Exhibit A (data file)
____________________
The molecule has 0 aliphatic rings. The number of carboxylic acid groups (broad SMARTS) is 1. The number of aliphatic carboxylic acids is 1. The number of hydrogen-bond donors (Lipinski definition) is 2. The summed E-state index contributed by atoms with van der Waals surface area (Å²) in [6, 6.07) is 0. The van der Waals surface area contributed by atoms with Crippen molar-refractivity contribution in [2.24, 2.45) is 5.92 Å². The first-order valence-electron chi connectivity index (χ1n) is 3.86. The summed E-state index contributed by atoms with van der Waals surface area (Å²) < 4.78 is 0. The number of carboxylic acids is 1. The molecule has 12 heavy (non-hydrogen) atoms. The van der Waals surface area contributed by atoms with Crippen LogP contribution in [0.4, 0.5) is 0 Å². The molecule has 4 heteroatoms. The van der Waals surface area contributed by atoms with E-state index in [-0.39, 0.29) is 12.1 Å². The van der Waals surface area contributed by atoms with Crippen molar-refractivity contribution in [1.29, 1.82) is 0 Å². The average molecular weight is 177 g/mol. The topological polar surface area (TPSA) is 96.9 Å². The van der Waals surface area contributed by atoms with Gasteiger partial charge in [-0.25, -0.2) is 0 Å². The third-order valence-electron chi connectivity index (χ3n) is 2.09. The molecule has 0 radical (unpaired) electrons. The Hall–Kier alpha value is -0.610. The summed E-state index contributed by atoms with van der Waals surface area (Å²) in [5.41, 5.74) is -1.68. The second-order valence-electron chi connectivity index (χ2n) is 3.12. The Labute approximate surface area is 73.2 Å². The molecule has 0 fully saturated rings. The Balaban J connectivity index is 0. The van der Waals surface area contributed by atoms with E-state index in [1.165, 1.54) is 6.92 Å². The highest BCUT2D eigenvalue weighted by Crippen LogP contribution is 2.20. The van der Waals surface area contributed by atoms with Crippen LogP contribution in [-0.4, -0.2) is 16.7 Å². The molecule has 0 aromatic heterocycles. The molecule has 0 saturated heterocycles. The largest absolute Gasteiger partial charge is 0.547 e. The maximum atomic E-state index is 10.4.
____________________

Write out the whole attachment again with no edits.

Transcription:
The molecule has 0 aliphatic rings. The number of carboxylic acid groups (broad SMARTS) is 1. The number of aliphatic carboxylic acids is 1. The number of hydrogen-bond donors (Lipinski definition) is 2. The summed E-state index contributed by atoms with van der Waals surface area (Å²) in [6, 6.07) is 0. The van der Waals surface area contributed by atoms with Crippen molar-refractivity contribution in [2.24, 2.45) is 5.92 Å². The first-order valence-electron chi connectivity index (χ1n) is 3.86. The summed E-state index contributed by atoms with van der Waals surface area (Å²) < 4.78 is 0. The number of carboxylic acids is 1. The molecule has 12 heavy (non-hydrogen) atoms. The van der Waals surface area contributed by atoms with Crippen LogP contribution in [0.4, 0.5) is 0 Å². The molecule has 4 heteroatoms. The van der Waals surface area contributed by atoms with E-state index in [-0.39, 0.29) is 12.1 Å². The van der Waals surface area contributed by atoms with Crippen molar-refractivity contribution in [1.29, 1.82) is 0 Å². The average molecular weight is 177 g/mol. The topological polar surface area (TPSA) is 96.9 Å². The van der Waals surface area contributed by atoms with Gasteiger partial charge in [-0.25, -0.2) is 0 Å². The third-order valence-electron chi connectivity index (χ3n) is 2.09. The molecule has 0 radical (unpaired) electrons. The Hall–Kier alpha value is -0.610. The summed E-state index contributed by atoms with van der Waals surface area (Å²) in [5.41, 5.74) is -1.68. The second-order valence-electron chi connectivity index (χ2n) is 3.12. The Labute approximate surface area is 73.2 Å². The molecule has 0 fully saturated rings. The Balaban J connectivity index is 0. The van der Waals surface area contributed by atoms with E-state index in [1.165, 1.54) is 6.92 Å². The highest BCUT2D eigenvalue weighted by Crippen LogP contribution is 2.20. The van der Waals surface area contributed by atoms with Crippen LogP contribution in [-0.4, -0.2) is 16.7 Å². The molecule has 0 aromatic heterocycles. The molecule has 0 saturated heterocycles. The largest absolute Gasteiger partial charge is 0.547 e. The maximum atomic E-state index is 10.4.